The Flying Phoenix

The Flying Phoenix: Aspects of Chinese Sectarianism in Taiwan

DAVID K. JORDAN
DANIEL L. OVERMYER
Copyright Date: 1986
Pages: 354
https://www.jstor.org/stable/j.ctt7ztrdj
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  • Book Info
    The Flying Phoenix
    Book Description:

    Anthropologist David Jordan and Daniel Overmyer, a historian of religions, present a joint analysis of the most important group of sectarian religious societies in contemporary Taiwan: those that engage in automatic writing seances, or worship by means of the phoenix" writing implement.

    Originally published in 1986.

    ThePrinceton Legacy Libraryuses the latest print-on-demand technology to again make available previously out-of-print books from the distinguished backlist of Princeton University Press. These paperback editions preserve the original texts of these important books while presenting them in durable paperback editions. The goal of the Princeton Legacy Library is to vastly increase access to the rich scholarly heritage found in the thousands of books published by Princeton University Press since its founding in 1905.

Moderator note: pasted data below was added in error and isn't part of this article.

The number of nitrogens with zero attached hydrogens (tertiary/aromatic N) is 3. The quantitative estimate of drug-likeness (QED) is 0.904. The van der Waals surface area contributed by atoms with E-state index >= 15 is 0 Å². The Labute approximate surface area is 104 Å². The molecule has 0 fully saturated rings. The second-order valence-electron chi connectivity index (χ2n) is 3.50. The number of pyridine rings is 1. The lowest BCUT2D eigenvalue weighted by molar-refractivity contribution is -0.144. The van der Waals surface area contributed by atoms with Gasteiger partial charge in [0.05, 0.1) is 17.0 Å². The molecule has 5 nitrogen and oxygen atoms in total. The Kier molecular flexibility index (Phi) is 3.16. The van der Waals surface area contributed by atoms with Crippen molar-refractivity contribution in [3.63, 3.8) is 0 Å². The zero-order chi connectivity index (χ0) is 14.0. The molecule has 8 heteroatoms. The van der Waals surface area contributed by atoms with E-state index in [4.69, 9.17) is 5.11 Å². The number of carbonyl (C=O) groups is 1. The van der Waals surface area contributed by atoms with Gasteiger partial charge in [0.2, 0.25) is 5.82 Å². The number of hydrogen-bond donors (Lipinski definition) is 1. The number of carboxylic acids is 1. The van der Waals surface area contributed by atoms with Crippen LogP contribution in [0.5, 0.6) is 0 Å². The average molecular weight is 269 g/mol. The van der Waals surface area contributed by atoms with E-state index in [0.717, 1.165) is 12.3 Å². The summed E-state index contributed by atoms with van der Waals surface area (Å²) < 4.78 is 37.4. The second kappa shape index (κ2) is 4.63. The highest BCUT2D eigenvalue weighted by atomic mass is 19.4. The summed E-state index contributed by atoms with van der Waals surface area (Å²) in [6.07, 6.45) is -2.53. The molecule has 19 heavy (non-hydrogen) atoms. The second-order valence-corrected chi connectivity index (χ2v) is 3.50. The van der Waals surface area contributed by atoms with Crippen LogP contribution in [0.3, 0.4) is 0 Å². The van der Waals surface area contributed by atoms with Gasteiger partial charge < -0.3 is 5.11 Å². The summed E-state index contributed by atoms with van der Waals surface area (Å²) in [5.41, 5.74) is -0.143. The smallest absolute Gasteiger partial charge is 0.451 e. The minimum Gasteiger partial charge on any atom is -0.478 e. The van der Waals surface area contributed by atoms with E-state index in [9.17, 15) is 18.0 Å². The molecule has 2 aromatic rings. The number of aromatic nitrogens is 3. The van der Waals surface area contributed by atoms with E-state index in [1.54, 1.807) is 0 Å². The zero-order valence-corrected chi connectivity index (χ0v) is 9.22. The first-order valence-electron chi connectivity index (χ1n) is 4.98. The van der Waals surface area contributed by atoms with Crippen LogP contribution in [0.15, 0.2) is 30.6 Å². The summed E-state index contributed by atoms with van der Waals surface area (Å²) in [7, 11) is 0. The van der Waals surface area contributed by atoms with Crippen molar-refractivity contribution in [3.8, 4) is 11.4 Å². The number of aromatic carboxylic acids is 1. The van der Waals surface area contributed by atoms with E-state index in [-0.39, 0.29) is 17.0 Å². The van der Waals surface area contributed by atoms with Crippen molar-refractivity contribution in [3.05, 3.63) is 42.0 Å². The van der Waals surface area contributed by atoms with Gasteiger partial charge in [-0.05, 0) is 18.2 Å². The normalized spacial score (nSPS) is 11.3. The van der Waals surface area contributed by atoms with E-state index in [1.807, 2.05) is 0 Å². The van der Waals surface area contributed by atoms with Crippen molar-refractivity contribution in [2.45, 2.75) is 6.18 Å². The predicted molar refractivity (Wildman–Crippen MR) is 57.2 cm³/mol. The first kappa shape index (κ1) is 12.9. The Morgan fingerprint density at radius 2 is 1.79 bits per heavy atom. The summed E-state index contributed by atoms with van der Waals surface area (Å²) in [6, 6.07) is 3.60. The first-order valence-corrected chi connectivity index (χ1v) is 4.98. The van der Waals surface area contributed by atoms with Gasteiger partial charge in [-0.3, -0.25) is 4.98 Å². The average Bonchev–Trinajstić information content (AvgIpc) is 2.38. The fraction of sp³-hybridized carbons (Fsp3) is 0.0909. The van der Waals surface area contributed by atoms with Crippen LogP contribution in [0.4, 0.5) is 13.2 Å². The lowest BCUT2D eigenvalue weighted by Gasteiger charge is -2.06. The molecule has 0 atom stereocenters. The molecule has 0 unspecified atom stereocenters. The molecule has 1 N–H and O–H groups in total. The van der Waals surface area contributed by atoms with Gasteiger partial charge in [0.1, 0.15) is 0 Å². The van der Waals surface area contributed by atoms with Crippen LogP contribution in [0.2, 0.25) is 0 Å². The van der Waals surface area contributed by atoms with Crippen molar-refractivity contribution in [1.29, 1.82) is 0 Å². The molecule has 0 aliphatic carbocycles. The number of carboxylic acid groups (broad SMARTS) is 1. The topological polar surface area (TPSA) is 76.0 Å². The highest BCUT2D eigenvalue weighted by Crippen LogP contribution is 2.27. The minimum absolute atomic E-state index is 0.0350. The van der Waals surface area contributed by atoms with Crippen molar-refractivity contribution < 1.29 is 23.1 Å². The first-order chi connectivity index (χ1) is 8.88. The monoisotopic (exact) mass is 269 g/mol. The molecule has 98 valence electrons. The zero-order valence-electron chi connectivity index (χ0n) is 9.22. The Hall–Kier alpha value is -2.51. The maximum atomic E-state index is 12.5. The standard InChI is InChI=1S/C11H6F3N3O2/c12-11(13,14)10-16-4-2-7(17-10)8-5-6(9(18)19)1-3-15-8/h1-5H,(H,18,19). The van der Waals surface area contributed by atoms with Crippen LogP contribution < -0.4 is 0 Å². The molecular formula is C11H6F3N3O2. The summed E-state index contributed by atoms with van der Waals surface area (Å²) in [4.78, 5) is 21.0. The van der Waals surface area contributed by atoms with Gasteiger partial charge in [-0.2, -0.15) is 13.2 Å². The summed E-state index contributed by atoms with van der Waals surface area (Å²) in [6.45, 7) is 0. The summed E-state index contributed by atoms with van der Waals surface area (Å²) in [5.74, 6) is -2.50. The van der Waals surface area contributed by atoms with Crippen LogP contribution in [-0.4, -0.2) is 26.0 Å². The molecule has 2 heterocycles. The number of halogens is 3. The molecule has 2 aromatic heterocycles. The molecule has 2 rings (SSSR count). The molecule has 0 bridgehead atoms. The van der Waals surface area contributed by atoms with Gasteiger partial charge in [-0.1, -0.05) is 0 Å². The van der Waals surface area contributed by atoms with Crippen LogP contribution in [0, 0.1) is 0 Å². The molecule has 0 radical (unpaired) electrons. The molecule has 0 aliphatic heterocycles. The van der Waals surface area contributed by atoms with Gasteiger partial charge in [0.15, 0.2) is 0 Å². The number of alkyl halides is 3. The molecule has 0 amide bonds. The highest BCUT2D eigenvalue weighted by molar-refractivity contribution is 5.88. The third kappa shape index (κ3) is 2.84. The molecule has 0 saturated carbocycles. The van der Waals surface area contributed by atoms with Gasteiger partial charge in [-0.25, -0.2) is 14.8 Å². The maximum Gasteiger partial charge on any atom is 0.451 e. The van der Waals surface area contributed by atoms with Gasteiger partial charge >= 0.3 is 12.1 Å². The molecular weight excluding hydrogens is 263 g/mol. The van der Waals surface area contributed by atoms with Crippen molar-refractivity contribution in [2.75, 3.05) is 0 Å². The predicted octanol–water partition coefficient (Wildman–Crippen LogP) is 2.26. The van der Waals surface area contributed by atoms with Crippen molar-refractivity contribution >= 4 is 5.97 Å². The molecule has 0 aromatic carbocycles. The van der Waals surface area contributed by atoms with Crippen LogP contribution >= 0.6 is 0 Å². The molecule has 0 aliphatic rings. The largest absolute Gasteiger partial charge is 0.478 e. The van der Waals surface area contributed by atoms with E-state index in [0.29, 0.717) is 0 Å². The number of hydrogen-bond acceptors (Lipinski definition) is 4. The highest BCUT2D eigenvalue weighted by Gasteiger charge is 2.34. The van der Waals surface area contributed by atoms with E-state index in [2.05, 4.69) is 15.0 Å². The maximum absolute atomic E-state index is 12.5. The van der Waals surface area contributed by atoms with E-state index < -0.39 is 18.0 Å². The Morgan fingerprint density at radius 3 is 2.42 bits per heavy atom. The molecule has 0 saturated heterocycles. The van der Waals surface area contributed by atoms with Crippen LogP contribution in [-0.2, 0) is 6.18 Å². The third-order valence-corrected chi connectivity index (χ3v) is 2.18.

eISBN: 978-1-4008-5420-2
    Subjects: Religion, Sociology

Table of Contents

  1. Front Matter
    (pp. i-iv)
  2. Table of Contents
    (pp. v-viii)
  3. ACKNOWLEDGMENTS
    (pp. ix-x)
  4. A PERSONAL INTRODUCTION
    (pp. xi-xvi)
    David K. Jordan

    Between 1966 and 1968 I was conducting predoctoral fieldwork in an agricultural village in southwestern Taiwan. I called the village Bao-an an 保安 (Pao-an,in the romanization used in this book).¹ Toward the end of my stay in Bao-an, I had an experience which was to change my view of Chinese religion: I was invited to attend something calledpai-luan拜鸞 which, rather inscrutably, meant “phoenix worship.” The session was to be held in a rather unpretentious temple of the popular goddess Ma-tsu 媽祖 in a nearby market town. Here is an edited extract from my field diary, written the...

  5. A PERSONAL INTRODUCTION
    (pp. xvii-2)
    Daniel L. Overmyer

    On February 26, 1969, while attending a meeting of the China Society in Taipei, I heard the unmistakable sounds of Chinese ritual chanting, the drone of voices in unison, thetok, tokof the “wooden fish,” thetingof a small gong. It all sounded more interesting than the lecture, so at an appropriate moment I slipped out and found across the street a storefront religious chapel. There about twenty people in light blue-green pants and jackets, trimmed in black, were singing from a scripture text, led by three men at the altar. At intervals they bowed three times, performing...

  6. 1 OVERVIEW AND CONCLUSIONS
    (pp. 3-15)